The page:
For those who use my participatory study method, this Bible will be particularly valuable in the overview reading portion of your study. It removes distractions and some of the elements of Bible reading that tend to make one feel that one has read more than one has. The TNIV is also simple enough in language to make it easy to read large amounts of text.

HT: radical renovation via TNIV Truth.

Book: God’s Secretaries

Book: God’s Secretaries

If you’re looking for a history of the KJV, you are likely to be disappointed by this book. There is a history, and considering the very sparse information on the topic, it’s a pretty good one, but it is concealed in the incredibly wordy prose of this ponderous document. Considering my own propensity for long words and complex sentences, I would suggest that I be taken seriously when I call someone else’s prose “ponderous.” Nicolson really likes the rich language of the KJV. He seems also to like much of the culture of Jacobean England, though he is capable of criticizing it.

There is a great deal here on culture and the feel of the times. There is very little on Bible translation and its characteristics. I would call it more of a story than a history, but then it is a story that moves so slowly.

Having said all of this about style, there is one characteristic that truly annoys me. Nicolson apparently belongs to that group of people who has decided that a particular literary style is better than any other, and who criticize anything else as inadequate. If one comprehends the Jacobean prose, and if one appreciates that sort of thing, then it will have the effects Nicolson credits it with. But that determination is subjective. I personally find the Revised English Bible a much better read. I like its sound better when read aloud, and I believe it is both more comprehensible and more faithful to the literary values of the source texts it purports to translate.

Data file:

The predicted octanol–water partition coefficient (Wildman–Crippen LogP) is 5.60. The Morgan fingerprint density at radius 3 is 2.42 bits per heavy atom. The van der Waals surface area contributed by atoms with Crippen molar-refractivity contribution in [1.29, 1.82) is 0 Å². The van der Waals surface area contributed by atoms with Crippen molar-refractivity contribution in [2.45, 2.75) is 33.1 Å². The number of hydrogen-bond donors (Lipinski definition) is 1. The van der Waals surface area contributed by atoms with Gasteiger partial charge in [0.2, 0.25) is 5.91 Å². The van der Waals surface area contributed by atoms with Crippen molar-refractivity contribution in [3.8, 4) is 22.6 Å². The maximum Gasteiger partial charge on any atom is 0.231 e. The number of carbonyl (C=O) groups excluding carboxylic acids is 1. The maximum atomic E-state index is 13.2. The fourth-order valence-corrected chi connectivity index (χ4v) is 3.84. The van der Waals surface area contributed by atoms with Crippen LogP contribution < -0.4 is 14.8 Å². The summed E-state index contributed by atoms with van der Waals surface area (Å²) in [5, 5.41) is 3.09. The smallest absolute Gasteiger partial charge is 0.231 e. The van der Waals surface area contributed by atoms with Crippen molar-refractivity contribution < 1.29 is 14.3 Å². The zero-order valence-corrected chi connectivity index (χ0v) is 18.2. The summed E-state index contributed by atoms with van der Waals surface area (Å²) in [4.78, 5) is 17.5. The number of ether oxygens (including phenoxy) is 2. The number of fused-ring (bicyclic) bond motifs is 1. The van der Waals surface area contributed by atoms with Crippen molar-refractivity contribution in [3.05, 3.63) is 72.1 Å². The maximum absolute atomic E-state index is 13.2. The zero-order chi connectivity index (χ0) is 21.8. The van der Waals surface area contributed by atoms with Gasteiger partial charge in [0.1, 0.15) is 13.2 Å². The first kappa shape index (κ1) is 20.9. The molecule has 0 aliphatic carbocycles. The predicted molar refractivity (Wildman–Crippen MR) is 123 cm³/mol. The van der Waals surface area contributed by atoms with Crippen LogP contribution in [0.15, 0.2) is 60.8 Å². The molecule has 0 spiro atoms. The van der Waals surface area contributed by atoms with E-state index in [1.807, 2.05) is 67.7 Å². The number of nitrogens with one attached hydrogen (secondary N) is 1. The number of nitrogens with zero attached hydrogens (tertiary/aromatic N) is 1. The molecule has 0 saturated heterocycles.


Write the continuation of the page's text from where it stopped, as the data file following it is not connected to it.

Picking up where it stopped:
Nicolson holds that sometimes the KJV is more majestic than the source. If one assumes that majesty is the proper quality of all prose, then perhaps that’s a good thing. As a reader of the source texts in their original languages, I don’t feel the same way. And “feel” is the appropriate term. There are some objective values in literary quality–good proofreading, for example. But much of literary quality is a matter of taste.

I recall one of my professors who was a great fan of Dostoevsky. He also thought much of the science fiction I read was of poor quality and low literary value. Some of it was, some of it wasn’t. But under no circumstances would I recommend to anyone to read Dostoevsky at any time. I know that there are those literary folks who will regard my tastes as pedestrian and popular. They’re welcome to that opinion. I like what I like.

What I dislike is the notion that those who like something different than I do are somehow objectively on a higher literary level. The KJV uses a language that was already in the past when it was translated. I do believe it is of high literary quality, though I wouldn’t want all that many works written in that style. (I like but do not love Shakespeare.) On page 234, Nicolson quotes T. S. Eliot of the NEB, saying that it “astonishes in its combination of the vulgar, the trivial and the pedantic.” I like T. S. Eliot, but I disagree with him here.

If you choose to read this book, be prepared to cull the valuable material from the midst of the trivial and pedantic load of superfluous verbal baggage.

My numerical rating: 2.

TNIV and REB

TNIV and REB